Following with majestic #rain, Such sights as youthful poets dream,

And sable stole of Cyprus lawn, On summer eves by haunted stream.

Over thy decent shoulders drawn. Then to the well-trod stage anon,

Come, but keep thy wonted state, If Jonson's learned sock be on,

With even step, and musing gait, Or sweetest Shakespear, Fancy's child,

And looks commercing with the skies, Warble his native wood-notes wild.

Thy rapt soul sitting in thine eyes: And ever against eating cares,

There held in holy passion still, Lap me in soft Lydian airs,

Forget thyself to marble, till Married to immortal verse,

With a sad leaden downward cast

Thou fix them on the earth as fast:
Such as the meeting soul may pierce
In notes with many a winding bout

And join with thee calm Peace, and Quiet, Of linked sweetness long drawn out,

Spare Fast, that oft with Gods doth diet, With wanton heed, and giddy cunning,

And hears the Muses in a ring, The melting voice through mazes running,

Ay round about Jove's altar sing : Untwisting all the chains, that tie

And add to these retired Leisure, The hidden soul of harmony;

That in trim gardens takes his pleasure ; That Orpheus' self may heave his head

But first, and chiefest, with thee bring, From golder slumber on a bed

Him that yon soars on golden wing, Of heap'd Elysian flow'rs, and hear

Guiding the fiery-wheeled throne, Such strains as would have won the ear

The cherub Contemplation; Of Pluto, to have quite set free

And the mute Silence hist along, His half regain d Eurydice.

'Less Philomel will deign a song, These delights, if thou canst give,

In her sweetest, saddest plight,
Mirth, with thee I mean to live.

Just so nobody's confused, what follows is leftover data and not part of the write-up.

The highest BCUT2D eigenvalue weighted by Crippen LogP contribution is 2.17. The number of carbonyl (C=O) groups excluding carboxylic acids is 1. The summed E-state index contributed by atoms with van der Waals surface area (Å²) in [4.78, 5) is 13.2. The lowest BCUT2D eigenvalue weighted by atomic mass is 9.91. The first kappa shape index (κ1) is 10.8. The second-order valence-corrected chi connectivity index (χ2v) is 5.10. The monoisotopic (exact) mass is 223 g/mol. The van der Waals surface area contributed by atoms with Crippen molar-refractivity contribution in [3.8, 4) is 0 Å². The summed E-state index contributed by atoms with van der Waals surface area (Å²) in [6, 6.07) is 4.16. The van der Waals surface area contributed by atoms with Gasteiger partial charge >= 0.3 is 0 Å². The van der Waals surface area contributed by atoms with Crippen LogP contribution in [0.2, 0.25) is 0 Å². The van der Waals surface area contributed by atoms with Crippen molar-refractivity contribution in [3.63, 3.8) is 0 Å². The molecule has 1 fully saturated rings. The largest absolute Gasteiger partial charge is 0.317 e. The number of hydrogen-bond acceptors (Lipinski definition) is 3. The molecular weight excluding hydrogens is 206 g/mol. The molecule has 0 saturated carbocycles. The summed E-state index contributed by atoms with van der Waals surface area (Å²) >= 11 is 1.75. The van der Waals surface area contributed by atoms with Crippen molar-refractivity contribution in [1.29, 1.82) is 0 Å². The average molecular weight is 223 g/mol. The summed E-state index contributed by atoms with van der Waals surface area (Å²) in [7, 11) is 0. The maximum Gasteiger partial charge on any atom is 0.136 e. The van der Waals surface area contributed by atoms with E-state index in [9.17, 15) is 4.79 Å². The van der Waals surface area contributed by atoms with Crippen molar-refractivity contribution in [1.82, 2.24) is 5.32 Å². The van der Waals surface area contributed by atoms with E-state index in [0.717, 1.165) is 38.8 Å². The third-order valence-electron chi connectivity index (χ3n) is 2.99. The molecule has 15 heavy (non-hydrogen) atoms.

Smoothing the rugged brow of Night,
While Cynthia checks her dragon yoke,
Gently o'er th' accustom'd oak;

Sweet bird that shunn'st the noise of folly,
IL PENSEROSO.

Most musical, most melancholy! Hence vain deluding Joys,

Thee chauntress oft the woods among The brood of Folly without father bred,

I woo to hear thy evening-song; How little you bested,

And missing thee, I walk unseen Or fill the fixed mind with all your toys ?

On the dry smooth-shaven green, Dwell in some idle brain,

To behold the wand'ring moon And fancies fond with gaudy shapes possess,

Riding near her highest noon, As thick and numberless

Like one that had been led astray As the gay motes that people the sun-beams, Through the Heav'ns wide pathless way; Or likest hovering dreams,

And oft, as if her head she bow'd, The fickle pensioners of Morpheus' train. Stooping through a fleecy cloud. But hail thou Goddess, sage and holy,

Oft on a plat of rising ground, Hail divinest Melancholy,

I hear the far-off curfew sound, Whose saintly visage is too bright

Over some wide-water'd shore, To hit the sense of human sight,

Swinging slow with sullen roar; And therefore to our weaker view

Or if the air will not permit, O'erlaid with black, staid Wisdom's hue ;

Some still removed place will fit,

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Where glowing embers through the room

Hide me from Day's garish eye, Teach light to counterfeit a gloom,

While the bee with honied thigh, Far from all resort of mirth,

That at her flowery work doth sing, Save the cricket on the hearth,

And the waters murmuring, Or the bellman's drowsy charm,

With such concert as they keep, To bless the doors from nightly harm.

Entice the dewy-feather’d sleep: Or let my lamp at midnight hour,

And let some strange mysterious dream Be seen in some high lonely tow'r,

Wave at his wings in airy stream Where I may oft out-watch the Bear,

Of lively portraiture display'd, With thrice great Hermes, or unsphere